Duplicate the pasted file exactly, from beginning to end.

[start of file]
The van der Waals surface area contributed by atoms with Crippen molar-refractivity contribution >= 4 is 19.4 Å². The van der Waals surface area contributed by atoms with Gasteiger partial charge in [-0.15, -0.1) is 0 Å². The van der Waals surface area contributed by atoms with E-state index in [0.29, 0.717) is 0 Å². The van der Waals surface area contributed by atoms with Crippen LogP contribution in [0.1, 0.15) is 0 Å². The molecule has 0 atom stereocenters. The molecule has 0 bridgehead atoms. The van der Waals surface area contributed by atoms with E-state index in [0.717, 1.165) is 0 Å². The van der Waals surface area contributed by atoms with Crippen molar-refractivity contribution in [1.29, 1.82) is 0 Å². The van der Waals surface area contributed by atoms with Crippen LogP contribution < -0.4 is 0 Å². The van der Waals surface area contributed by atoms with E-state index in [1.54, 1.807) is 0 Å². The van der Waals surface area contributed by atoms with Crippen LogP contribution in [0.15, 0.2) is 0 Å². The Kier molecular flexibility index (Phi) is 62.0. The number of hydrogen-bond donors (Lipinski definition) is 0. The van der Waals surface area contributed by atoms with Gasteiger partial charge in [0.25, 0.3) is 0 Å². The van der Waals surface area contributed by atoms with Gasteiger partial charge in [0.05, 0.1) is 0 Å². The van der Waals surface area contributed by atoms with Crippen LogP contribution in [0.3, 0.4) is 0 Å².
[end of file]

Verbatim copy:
The van der Waals surface area contributed by atoms with Crippen molar-refractivity contribution >= 4 is 19.4 Å². The van der Waals surface area contributed by atoms with Gasteiger partial charge in [-0.15, -0.1) is 0 Å². The van der Waals surface area contributed by atoms with E-state index in [0.29, 0.717) is 0 Å². The van der Waals surface area contributed by atoms with Crippen LogP contribution in [0.1, 0.15) is 0 Å². The molecule has 0 atom stereocenters. The molecule has 0 bridgehead atoms. The van der Waals surface area contributed by atoms with E-state index in [0.717, 1.165) is 0 Å². The van der Waals surface area contributed by atoms with Crippen molar-refractivity contribution in [1.29, 1.82) is 0 Å². The van der Waals surface area contributed by atoms with Crippen LogP contribution < -0.4 is 0 Å². The van der Waals surface area contributed by atoms with E-state index in [1.54, 1.807) is 0 Å². The van der Waals surface area contributed by atoms with Crippen LogP contribution in [0.15, 0.2) is 0 Å². The Kier molecular flexibility index (Phi) is 62.0. The number of hydrogen-bond donors (Lipinski definition) is 0. The van der Waals surface area contributed by atoms with Gasteiger partial charge in [0.25, 0.3) is 0 Å². The van der Waals surface area contributed by atoms with Gasteiger partial charge in [0.05, 0.1) is 0 Å². The van der Waals surface area contributed by atoms with Crippen LogP contribution in [0.3, 0.4) is 0 Å².